Is your beard a completely different color than your head hair? Do you see random colors scattered through your otherwise uniform beard? There’s an explanation.
It is common for beard hair to contain different colors than head hair due to the ratio of hair pigments within each strand. Eumelanin is responsible for brown and black colors while pheomelanin is responsible for red and blonde. Each hair follicle can produce a different mixture of each pigment.
If you want to learn more about beard color science, read on!
How can beard hair be a different color than your head hair?
Have you ever seen a man with blonde hair and a dark beard, or with dark hair and a red beard? It happens, and it’s perfectly normal. In fact, most men will see variations in the color of hairs in different locations across the body.
If your beard hair is a different color than your head hair, genetics and melanin levels play a role. Hair color is determined by your genetic code as well as the prevalence of melanin pigments in the hair. Different hair follicles produce different levels of pigments.
Melanin is a pigment present in skin and hair. Your hair color is determined by the percentage of dark pigments and red/yellow pigments in each strand.
Black-haired men have large amounts of eumelanin while brown-haired men have a moderate amount. Blonds have very little eumelanin present while redheads have a large amount of pheomelanin.
Our genes play a big role in the exact levels of each type of melanin, but we’re still learning exactly how this mechanism works.
Fun Fact: The same pheomelanin pigment is responsible for our pink lip color.
Why is your beard three different colors?
One day you look in the mirror and see a rainbow of colors in your beard. Brown, black, blonde, and even red. Is this normal? Yes, a multi-colored beard is very common.
Your beard can include three or more different colors because of each hair follicle’s combination of melanin pigments. Some follicles make more dark pigments. Other follicles make more red or yellow pigments. The result is different hair shades throughout the beard.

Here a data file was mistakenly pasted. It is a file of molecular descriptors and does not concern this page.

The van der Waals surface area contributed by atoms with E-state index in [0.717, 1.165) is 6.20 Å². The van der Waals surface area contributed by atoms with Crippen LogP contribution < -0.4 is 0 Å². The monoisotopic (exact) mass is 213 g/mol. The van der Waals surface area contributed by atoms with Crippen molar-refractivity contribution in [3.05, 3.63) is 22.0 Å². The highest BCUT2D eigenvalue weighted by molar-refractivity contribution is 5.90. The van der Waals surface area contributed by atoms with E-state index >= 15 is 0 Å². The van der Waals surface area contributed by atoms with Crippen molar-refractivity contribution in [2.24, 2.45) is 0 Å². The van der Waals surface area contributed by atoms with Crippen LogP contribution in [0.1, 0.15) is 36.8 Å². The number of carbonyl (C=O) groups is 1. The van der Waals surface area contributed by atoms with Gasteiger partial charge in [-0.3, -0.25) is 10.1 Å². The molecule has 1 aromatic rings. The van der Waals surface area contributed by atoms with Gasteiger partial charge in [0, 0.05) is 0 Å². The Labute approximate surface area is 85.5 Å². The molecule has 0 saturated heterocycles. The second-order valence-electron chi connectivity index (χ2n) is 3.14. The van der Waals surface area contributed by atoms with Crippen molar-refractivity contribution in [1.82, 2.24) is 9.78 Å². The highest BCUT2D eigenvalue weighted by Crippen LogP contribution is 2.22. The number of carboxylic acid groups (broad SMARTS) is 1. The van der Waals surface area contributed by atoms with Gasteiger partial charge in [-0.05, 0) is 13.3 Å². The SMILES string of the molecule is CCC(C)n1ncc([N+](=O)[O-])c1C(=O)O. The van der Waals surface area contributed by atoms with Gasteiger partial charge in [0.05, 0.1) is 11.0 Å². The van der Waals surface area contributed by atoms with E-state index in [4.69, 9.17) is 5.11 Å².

Melanocytes in the hair follicles produce the pigments. Then these pigments color the hair. The same process can happen in your head hair. If you have some red or light highlights, melanin concentrations are responsible.
Fun Fact: Over 90% of the world’s population has brown or black hair.
Multicolored hair genetics
Have you ever wondered how two dark-headed parents can have a blond child? The answer is genetics. Our genetics determine all types of bodily features.
The genes we receive from each of our parents determine our hair color. Since gene research has not determined a single responsible gene, our hair color is considered polygenic. Many different genes are involved.
Some genes are dominant and some are recessive. The dominant genes usually win out over the recessive. However, sometimes the recessive gene shows up out of nowhere, and a strange hair color pops up in an otherwise uniform family. When it comes to hair color, the normal rules don’t apply.
Even though genetic research is ongoing, science has uncovered some interesting reasons for different hair colors.
Why is my beard red?
Many men are shocked when their beard grows in red. How does this happen if the head hair is another color?
The Melanocortin 1 receptor gene (MC1R) is responsible for a red beard. This gene is inherited from both parents. If one gene is mutated, your beard will be red even if your hair isn’t.
This solo mutation can make interesting hair and beard combinations. Since there can also be darker pigments alongside the red pigments, even red beards can have many color variations.
Science has revealed that the Melanocortin 1 receptor genes are the drivers of red hair and red beards.
The two MC1R genes are located on chromosome 16. Unmutated, they produce a protein that converts the red/yellow pigments into darker pigments. If one of these genes mutates, a red beard appears.
If both MC1R genes mutate, then both the scalp and beard hair will be red.
What about red hair mixed in with darker hair?
Beard color combinations are almost as unique as fingerprints. Some beards might be solid red, while others have red highlights.
If you only have one mutated MC1R gene, red hairs can occur in random places and be mixed into darker beard hair.